(1S,2S,4S,5R)-6-methoxycyclohexane-1,2,3,4,5-pentol

Pinitol
Chemical structure of pinitol
Names
IUPAC name
(1S,2S,4S,5R)-6-methoxycyclohexane-1,2,3,4,5-pentol
Other names
3-O-Methyl-D-chiro-inositol
D-(+)-chiro-Inositol
D-Pinitol
Inzitol
D-(+)-Pinitol
(+)-Pinitol
Sennitol
Pinnitol
(+/-)pinitol
Identifiers
3D model (JSmol)
ChEBI
ChEMBL
ChemSpider
UNII
  • InChI=1S/C7H14O6/c1-13-7-5(11)3(9)2(8)4(10)6(7)12/h2-12H,1H3/t2-,3-,4-,5-,6+,7+/m0/s1 checkY
    Key: DSCFFEYYQKSRSV-KLJZZCKASA-N checkY
  • CO[C@H]1[C@@H]([C@H]([C@H]([C@@H]([C@@H]1O)O)O)O)O
Properties
C7H14O6
Molar mass 194.18 g/mol
Melting point 179 to 185 °C (354 to 365 °F; 452 to 458 K)
Except where otherwise noted, data are given for materials in their standard state (at 25 °C [77 °F], 100 kPa).
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Infobox references

Pinitol is a cyclitol, a cyclic polyol. It is a known anti-diabetic agent isolated from Sutherlandia frutescens leaves.[1][2] Gall plant tannins can be differentiated by their content of pinitol.[3] It was first identified in the sugar pine (Pinus lambertiana).[4] It is also found in other plants, such as in the pods of the carob tree.[5]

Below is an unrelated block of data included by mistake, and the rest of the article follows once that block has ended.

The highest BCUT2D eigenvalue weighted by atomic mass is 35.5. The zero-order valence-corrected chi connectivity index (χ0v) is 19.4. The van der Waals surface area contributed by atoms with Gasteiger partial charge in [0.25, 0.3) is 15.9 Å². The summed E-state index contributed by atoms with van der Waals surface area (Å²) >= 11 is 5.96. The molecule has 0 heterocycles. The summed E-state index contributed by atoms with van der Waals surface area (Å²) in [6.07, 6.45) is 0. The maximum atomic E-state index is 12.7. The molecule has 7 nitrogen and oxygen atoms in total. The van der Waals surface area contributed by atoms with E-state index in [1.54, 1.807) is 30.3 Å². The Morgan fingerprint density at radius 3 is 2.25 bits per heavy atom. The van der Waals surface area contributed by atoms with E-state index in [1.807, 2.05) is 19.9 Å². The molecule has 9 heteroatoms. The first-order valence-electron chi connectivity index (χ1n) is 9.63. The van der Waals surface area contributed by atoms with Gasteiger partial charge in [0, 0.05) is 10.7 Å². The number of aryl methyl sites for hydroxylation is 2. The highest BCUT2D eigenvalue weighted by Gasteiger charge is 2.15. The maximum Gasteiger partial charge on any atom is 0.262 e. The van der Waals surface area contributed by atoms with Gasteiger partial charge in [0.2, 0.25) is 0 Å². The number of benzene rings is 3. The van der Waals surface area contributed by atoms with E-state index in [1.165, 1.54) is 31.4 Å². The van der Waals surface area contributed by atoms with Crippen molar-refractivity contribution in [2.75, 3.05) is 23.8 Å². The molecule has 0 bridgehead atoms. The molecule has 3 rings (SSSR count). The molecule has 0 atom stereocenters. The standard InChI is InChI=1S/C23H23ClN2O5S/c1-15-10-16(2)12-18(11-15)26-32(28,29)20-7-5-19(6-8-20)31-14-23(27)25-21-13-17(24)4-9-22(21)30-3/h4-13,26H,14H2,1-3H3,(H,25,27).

Certain variants of the bacteria Pseudomonas putida have been used in organic synthesis, the first example being the oxidation of benzene, employed by Steven Ley in the synthesis of (+/-)pinitol.[6]

Glycosides[]

Ciceritol is a pinitol digalactoside that can be isolated from seeds of chickpea, lentil and white lupin.[7]

A cyclitol derivative can be found in the marine sponge Petrosia sp.[8]

References[]

  1. ^ Narayanan, 1987
  2. ^ "Introduction Sutherlandia frutescens - Kankerbossie" (PDF). Archived from the original (PDF) on 2011-07-21. Retrieved 2010-07-23.
  3. ^ Sanz, M. L.; Martínez-Castro, I.; Moreno-Arribas, M. V. (2008). "Identification of the origin of commercial enological tannins by the analysis of monosaccharides and polyalcohols". Food Chemistry. 111 (3): 778. doi:10.1016/j.foodchem.2008.04.050.
  4. ^ Anderson, A. B.; MacDonald, D. L.; Fischer, H. O. L. (1952). "The Structure of Pinitol". Journal of the American Chemical Society. 74 (6): 1479. doi:10.1021/ja01126a036.
  5. ^ Tetik, N., & Yüksel, E. (2014). Ultrasound-assisted extraction of d-pinitol from carob pods using response surface methodology. Ultrasonics sonochemistry, 21(2), 860-865.
  6. ^ Microbial oxidation in synthesis: A six step preparation of (+/-)-pinitol from benzene, S. V. Ley et al., Tetrahedron Lett. Volume 28, 1987, Pages 225 doi:10.1016/S0040-4039(00)95692-2
  7. ^ Quemener, Bernard; Brillouet, Jean-Marc (1983). "Ciceritol, a pinitol digalactoside form seeds of chickpea, lentil and white lupin". Phytochemistry. 22 (8): 1745–1751. doi:10.1016/S0031-9422(00)80263-0.
  8. ^ A cyclitol derivative as a replication inhibitor from the marine sponge Petrosia sp. Kim D.-K.; Young Ja Lim; Jung Sun Kim; Jong Hee Park; Nam Deuk Kim; Kwang Sik Im; Jongki Hong; Jung J. H. Journal of natural products, 1999, vol. 62, no5, pp. 773-776

External links[]